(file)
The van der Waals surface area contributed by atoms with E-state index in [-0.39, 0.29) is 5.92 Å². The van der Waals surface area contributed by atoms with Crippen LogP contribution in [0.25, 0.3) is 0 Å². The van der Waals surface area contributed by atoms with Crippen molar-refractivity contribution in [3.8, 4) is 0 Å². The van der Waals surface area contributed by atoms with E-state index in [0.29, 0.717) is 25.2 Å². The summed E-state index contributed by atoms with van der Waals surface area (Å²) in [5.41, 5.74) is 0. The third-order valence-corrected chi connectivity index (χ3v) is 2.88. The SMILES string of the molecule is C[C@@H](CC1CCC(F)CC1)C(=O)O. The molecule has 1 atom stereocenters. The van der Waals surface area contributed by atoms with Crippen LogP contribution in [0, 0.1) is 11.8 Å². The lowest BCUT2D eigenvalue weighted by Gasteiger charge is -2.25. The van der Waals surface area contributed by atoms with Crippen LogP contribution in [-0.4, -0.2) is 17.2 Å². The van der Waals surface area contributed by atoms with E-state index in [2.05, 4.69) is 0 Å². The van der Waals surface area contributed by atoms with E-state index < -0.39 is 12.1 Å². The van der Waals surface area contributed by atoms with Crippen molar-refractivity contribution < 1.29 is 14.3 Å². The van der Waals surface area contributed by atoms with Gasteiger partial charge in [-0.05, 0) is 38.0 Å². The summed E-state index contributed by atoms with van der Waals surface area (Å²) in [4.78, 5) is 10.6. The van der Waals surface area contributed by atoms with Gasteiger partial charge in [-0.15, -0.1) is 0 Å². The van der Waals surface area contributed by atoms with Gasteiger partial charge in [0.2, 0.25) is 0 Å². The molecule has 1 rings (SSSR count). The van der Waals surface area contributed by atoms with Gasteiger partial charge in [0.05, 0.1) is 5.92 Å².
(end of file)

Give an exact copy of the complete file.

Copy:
The van der Waals surface area contributed by atoms with E-state index in [-0.39, 0.29) is 5.92 Å². The van der Waals surface area contributed by atoms with Crippen LogP contribution in [0.25, 0.3) is 0 Å². The van der Waals surface area contributed by atoms with Crippen molar-refractivity contribution in [3.8, 4) is 0 Å². The van der Waals surface area contributed by atoms with E-state index in [0.29, 0.717) is 25.2 Å². The summed E-state index contributed by atoms with van der Waals surface area (Å²) in [5.41, 5.74) is 0. The third-order valence-corrected chi connectivity index (χ3v) is 2.88. The SMILES string of the molecule is C[C@@H](CC1CCC(F)CC1)C(=O)O. The molecule has 1 atom stereocenters. The van der Waals surface area contributed by atoms with Crippen LogP contribution in [0, 0.1) is 11.8 Å². The lowest BCUT2D eigenvalue weighted by Gasteiger charge is -2.25. The van der Waals surface area contributed by atoms with Crippen LogP contribution in [-0.4, -0.2) is 17.2 Å². The van der Waals surface area contributed by atoms with E-state index in [2.05, 4.69) is 0 Å². The van der Waals surface area contributed by atoms with E-state index < -0.39 is 12.1 Å². The van der Waals surface area contributed by atoms with Crippen molar-refractivity contribution < 1.29 is 14.3 Å². The van der Waals surface area contributed by atoms with Gasteiger partial charge in [-0.05, 0) is 38.0 Å². The summed E-state index contributed by atoms with van der Waals surface area (Å²) in [4.78, 5) is 10.6. The van der Waals surface area contributed by atoms with Gasteiger partial charge in [-0.15, -0.1) is 0 Å². The van der Waals surface area contributed by atoms with Gasteiger partial charge in [0.2, 0.25) is 0 Å². The molecule has 1 rings (SSSR count). The van der Waals surface area contributed by atoms with Gasteiger partial charge in [0.05, 0.1) is 5.92 Å².